Wednesday, September 1, 2010

How to pick stock for you

One day my BOSS asked me, how I picked stocks for investment and my answer was

Picking a fundamentally strong stock is not that very important. You can simply pick any of the blue chips in the indices.

Detailed Fundamental analysis is difficult, why???

- Financial Data available is dated
- Account statements are subject to many assumptions and qualifications
-Difficult for outsiders to get full facts underlying the statements
-Requires industry knowledge

FA is not only analysing a balance but also understanding business models, technology, inputs, impact of changing economic conditions, exchange rates, interest rates, information asymmetry, etc.etc.

Technical Analysis is comparatively easier and will be much more useful for a retail investor;
the most popular strategies for finding good stocks (or at least avoiding bad ones). In other words, we'll explore the art of stock-picking - selecting stocks based on a certain set of criteria, with the aim of achieving a rate of return that is greater than the market's overall average.

Before exploring the vast world of stock-picking methodologies, I should address a few misconceptions. Many investors new to the stock-picking scene believe that there is some infallible strategy that, once followed, will guarantee success. There is no foolproof system for picking stocks! If you are reading this in search of a magic key to unlock instant wealth, I am sorry, but I know of no such key.

This doesn't mean you can't expand your wealth through the stock market. It's just better to think of stock-picking as an art rather than a science. There are a few reasons for this:

  1. So many factors affect a company's health that it is nearly impossible to construct a formula that will predict success. It is one thing to assemble data that you can work with, but quite another to determine which numbers are relevant.
  2. A lot of information is intangible and cannot be measured. The quantifiable aspects of a company, such as profits, are easy enough to find. But how do you measure the qualitative factors, such as the company's staff, its competitive advantages, its reputation and so on? This combination of tangible and intangible aspects makes picking stocks a highly subjective, even intuitive process.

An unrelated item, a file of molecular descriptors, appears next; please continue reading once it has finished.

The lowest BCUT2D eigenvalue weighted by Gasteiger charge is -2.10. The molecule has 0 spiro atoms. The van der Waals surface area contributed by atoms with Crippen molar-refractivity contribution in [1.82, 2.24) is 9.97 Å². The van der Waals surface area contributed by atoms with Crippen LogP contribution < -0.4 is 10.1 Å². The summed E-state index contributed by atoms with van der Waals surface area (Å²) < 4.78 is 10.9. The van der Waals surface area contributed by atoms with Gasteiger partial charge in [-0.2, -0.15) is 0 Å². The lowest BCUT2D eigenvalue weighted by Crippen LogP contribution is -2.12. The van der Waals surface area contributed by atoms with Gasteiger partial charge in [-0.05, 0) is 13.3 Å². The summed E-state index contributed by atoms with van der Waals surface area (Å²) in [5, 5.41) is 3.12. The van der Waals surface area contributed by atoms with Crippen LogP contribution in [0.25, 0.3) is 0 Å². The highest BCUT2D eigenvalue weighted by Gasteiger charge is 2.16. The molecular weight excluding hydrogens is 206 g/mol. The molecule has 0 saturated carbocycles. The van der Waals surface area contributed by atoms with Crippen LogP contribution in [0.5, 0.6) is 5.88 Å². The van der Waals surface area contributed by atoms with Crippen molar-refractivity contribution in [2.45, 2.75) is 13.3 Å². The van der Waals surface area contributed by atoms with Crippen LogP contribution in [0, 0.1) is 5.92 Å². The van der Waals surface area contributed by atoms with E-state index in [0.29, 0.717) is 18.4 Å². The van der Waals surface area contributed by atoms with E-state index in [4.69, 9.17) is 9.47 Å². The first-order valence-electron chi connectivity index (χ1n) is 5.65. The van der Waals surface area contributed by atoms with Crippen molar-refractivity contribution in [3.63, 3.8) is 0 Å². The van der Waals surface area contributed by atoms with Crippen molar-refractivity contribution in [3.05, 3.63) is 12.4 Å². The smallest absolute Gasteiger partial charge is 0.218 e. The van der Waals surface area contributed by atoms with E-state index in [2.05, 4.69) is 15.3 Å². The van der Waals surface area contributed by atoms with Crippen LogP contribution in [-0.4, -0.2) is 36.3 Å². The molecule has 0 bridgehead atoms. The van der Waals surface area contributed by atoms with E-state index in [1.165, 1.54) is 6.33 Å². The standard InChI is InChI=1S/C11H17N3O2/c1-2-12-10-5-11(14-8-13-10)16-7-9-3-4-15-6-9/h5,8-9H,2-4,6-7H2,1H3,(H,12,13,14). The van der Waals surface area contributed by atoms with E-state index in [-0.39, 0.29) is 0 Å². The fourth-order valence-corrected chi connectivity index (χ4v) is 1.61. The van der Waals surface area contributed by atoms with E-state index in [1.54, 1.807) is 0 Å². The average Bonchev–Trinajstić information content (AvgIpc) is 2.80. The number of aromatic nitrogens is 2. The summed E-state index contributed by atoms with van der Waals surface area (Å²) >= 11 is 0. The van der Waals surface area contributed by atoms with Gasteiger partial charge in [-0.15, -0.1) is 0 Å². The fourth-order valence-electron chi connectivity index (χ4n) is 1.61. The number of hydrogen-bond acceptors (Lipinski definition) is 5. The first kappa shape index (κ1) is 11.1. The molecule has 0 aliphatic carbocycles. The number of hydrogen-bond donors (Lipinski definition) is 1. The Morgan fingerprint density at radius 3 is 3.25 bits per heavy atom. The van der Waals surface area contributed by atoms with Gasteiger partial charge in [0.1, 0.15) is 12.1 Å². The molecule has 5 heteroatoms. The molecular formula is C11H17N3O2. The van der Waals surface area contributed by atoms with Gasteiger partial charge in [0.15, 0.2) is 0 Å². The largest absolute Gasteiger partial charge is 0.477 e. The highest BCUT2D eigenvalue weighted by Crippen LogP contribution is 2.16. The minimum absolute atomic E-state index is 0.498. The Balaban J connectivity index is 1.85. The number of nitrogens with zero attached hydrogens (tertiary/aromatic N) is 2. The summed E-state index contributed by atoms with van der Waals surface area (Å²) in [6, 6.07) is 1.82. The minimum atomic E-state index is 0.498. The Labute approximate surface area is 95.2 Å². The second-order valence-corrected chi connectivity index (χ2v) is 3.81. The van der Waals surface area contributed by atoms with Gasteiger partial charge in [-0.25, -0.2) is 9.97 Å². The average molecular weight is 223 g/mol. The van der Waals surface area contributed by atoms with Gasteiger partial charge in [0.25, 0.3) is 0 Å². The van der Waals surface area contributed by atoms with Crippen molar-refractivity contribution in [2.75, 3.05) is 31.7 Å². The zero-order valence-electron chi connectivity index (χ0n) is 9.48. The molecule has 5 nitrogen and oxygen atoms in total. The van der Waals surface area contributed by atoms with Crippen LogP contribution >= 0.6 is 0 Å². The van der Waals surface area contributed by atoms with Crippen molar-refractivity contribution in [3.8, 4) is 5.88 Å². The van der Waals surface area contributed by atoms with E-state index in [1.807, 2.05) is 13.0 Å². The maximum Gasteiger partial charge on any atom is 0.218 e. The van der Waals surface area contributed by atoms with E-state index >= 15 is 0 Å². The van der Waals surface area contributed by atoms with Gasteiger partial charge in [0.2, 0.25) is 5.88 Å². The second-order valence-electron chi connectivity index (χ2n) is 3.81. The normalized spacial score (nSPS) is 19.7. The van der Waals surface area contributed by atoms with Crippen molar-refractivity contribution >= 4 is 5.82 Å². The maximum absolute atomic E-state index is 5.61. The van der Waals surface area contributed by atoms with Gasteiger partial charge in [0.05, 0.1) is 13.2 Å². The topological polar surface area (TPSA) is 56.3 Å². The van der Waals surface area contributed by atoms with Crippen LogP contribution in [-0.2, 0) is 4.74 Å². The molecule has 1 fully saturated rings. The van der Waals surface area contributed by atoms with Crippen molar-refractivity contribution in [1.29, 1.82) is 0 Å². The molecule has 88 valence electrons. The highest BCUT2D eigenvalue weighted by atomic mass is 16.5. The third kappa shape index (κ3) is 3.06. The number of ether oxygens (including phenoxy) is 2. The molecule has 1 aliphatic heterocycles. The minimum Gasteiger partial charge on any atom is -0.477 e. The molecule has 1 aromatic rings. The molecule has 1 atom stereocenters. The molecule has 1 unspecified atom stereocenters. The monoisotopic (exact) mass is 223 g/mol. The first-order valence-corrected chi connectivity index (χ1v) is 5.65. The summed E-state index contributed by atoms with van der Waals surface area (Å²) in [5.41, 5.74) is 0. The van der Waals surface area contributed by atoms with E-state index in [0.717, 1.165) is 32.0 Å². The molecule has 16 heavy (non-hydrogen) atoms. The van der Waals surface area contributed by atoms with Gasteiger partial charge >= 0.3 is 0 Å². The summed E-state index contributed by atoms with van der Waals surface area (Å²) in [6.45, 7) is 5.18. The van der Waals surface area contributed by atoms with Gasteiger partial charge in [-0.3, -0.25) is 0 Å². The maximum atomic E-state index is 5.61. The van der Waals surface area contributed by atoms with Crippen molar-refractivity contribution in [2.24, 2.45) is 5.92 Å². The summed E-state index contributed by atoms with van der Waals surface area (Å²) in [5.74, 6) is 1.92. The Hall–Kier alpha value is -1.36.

3. Because of the human (often irrational) element inherent in the forces that move the stock market, stocks do not always do what you anticipate they'll do. Emotions can change quickly and unpredictably. And unfortunately, when confidence turns into fear, the stock market can be a dangerous place.
The bottom line is that there is no one way to pick stocks. Better to think of every stock strategy as nothing more than an application of a theory - a "best guess" of how to invest. And sometimes two seemingly opposed theories can be successful at the same time. Perhaps just as important as considering theory, is determining how well an investment strategy fits your personal outlook, time frame, risk tolerance and the amount of time you want to devote to investing and picking stocks.

Picking a stocks technically is better than fundamental analysis if you want to gain in shorter period of time, though it never guarantee wealth creation. It gives instance reflection of investors mind which one can in-cash very easily. No matter what strategy you choose, just stick to it and it will open doors to real happiness of stocks picking. Just try it ... !!

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